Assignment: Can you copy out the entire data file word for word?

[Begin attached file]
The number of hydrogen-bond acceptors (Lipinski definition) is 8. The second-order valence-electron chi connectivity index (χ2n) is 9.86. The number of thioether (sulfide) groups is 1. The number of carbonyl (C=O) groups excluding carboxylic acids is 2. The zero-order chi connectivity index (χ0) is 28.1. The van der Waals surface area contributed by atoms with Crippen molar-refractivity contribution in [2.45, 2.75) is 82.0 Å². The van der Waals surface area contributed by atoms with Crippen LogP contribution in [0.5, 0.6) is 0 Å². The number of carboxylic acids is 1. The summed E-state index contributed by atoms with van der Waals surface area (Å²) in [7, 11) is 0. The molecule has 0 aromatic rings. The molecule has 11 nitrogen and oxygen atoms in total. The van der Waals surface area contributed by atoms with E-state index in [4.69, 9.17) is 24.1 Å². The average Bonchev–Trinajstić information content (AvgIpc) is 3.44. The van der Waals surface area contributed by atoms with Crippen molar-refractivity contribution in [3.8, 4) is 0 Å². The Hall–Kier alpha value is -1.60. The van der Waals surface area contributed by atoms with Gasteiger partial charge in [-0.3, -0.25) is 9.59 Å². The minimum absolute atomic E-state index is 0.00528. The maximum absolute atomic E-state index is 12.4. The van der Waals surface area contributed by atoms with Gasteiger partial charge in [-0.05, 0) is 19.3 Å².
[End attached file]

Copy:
The number of hydrogen-bond acceptors (Lipinski definition) is 8. The second-order valence-electron chi connectivity index (χ2n) is 9.86. The number of thioether (sulfide) groups is 1. The number of carbonyl (C=O) groups excluding carboxylic acids is 2. The zero-order chi connectivity index (χ0) is 28.1. The van der Waals surface area contributed by atoms with Crippen molar-refractivity contribution in [2.45, 2.75) is 82.0 Å². The van der Waals surface area contributed by atoms with Crippen LogP contribution in [0.5, 0.6) is 0 Å². The number of carboxylic acids is 1. The summed E-state index contributed by atoms with van der Waals surface area (Å²) in [7, 11) is 0. The molecule has 0 aromatic rings. The molecule has 11 nitrogen and oxygen atoms in total. The van der Waals surface area contributed by atoms with E-state index in [4.69, 9.17) is 24.1 Å². The average Bonchev–Trinajstić information content (AvgIpc) is 3.44. The van der Waals surface area contributed by atoms with Crippen molar-refractivity contribution in [3.8, 4) is 0 Å². The Hall–Kier alpha value is -1.60. The van der Waals surface area contributed by atoms with Gasteiger partial charge in [-0.3, -0.25) is 9.59 Å². The minimum absolute atomic E-state index is 0.00528. The maximum absolute atomic E-state index is 12.4. The van der Waals surface area contributed by atoms with Gasteiger partial charge in [-0.05, 0) is 19.3 Å².